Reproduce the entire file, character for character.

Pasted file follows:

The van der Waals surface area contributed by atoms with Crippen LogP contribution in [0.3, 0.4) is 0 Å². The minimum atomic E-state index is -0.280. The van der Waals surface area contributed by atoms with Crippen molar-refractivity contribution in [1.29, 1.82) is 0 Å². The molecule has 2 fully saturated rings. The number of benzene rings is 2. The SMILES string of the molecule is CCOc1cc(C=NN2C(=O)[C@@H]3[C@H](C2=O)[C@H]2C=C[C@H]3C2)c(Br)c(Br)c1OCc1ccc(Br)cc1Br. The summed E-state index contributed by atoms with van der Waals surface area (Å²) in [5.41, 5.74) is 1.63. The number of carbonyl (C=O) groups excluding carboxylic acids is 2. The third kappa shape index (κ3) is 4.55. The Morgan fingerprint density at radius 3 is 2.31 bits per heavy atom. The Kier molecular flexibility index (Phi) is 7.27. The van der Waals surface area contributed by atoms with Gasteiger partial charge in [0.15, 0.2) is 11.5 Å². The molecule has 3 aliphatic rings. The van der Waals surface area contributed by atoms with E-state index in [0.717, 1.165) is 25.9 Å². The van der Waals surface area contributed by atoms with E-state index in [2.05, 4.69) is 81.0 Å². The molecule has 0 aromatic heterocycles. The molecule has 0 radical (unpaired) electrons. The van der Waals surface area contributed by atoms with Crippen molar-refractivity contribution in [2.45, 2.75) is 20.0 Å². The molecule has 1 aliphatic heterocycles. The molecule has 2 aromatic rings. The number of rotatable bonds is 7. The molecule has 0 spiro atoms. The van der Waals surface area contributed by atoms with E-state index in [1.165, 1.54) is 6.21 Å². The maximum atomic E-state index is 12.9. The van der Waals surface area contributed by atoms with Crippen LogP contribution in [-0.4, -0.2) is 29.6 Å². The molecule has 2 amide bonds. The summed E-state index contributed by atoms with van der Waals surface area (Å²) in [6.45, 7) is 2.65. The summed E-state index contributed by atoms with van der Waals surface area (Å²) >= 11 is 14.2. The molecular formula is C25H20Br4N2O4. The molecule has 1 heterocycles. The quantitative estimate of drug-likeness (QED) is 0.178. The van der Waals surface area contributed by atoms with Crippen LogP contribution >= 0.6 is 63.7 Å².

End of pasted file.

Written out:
The van der Waals surface area contributed by atoms with Crippen LogP contribution in [0.3, 0.4) is 0 Å². The minimum atomic E-state index is -0.280. The van der Waals surface area contributed by atoms with Crippen molar-refractivity contribution in [1.29, 1.82) is 0 Å². The molecule has 2 fully saturated rings. The number of benzene rings is 2. The SMILES string of the molecule is CCOc1cc(C=NN2C(=O)[C@@H]3[C@H](C2=O)[C@H]2C=C[C@H]3C2)c(Br)c(Br)c1OCc1ccc(Br)cc1Br. The summed E-state index contributed by atoms with van der Waals surface area (Å²) in [5.41, 5.74) is 1.63. The number of carbonyl (C=O) groups excluding carboxylic acids is 2. The third kappa shape index (κ3) is 4.55. The Morgan fingerprint density at radius 3 is 2.31 bits per heavy atom. The Kier molecular flexibility index (Phi) is 7.27. The van der Waals surface area contributed by atoms with Gasteiger partial charge in [0.15, 0.2) is 11.5 Å². The molecule has 3 aliphatic rings. The van der Waals surface area contributed by atoms with E-state index in [0.717, 1.165) is 25.9 Å². The van der Waals surface area contributed by atoms with E-state index in [2.05, 4.69) is 81.0 Å². The molecule has 0 aromatic heterocycles. The molecule has 0 radical (unpaired) electrons. The van der Waals surface area contributed by atoms with Crippen molar-refractivity contribution in [2.45, 2.75) is 20.0 Å². The molecule has 1 aliphatic heterocycles. The molecule has 2 aromatic rings. The number of rotatable bonds is 7. The molecule has 0 spiro atoms. The van der Waals surface area contributed by atoms with E-state index in [1.165, 1.54) is 6.21 Å². The maximum atomic E-state index is 12.9. The van der Waals surface area contributed by atoms with Crippen LogP contribution in [-0.4, -0.2) is 29.6 Å². The molecule has 2 amide bonds. The summed E-state index contributed by atoms with van der Waals surface area (Å²) in [6.45, 7) is 2.65. The summed E-state index contributed by atoms with van der Waals surface area (Å²) >= 11 is 14.2. The molecular formula is C25H20Br4N2O4. The molecule has 1 heterocycles. The quantitative estimate of drug-likeness (QED) is 0.178. The van der Waals surface area contributed by atoms with Crippen LogP contribution >= 0.6 is 63.7 Å².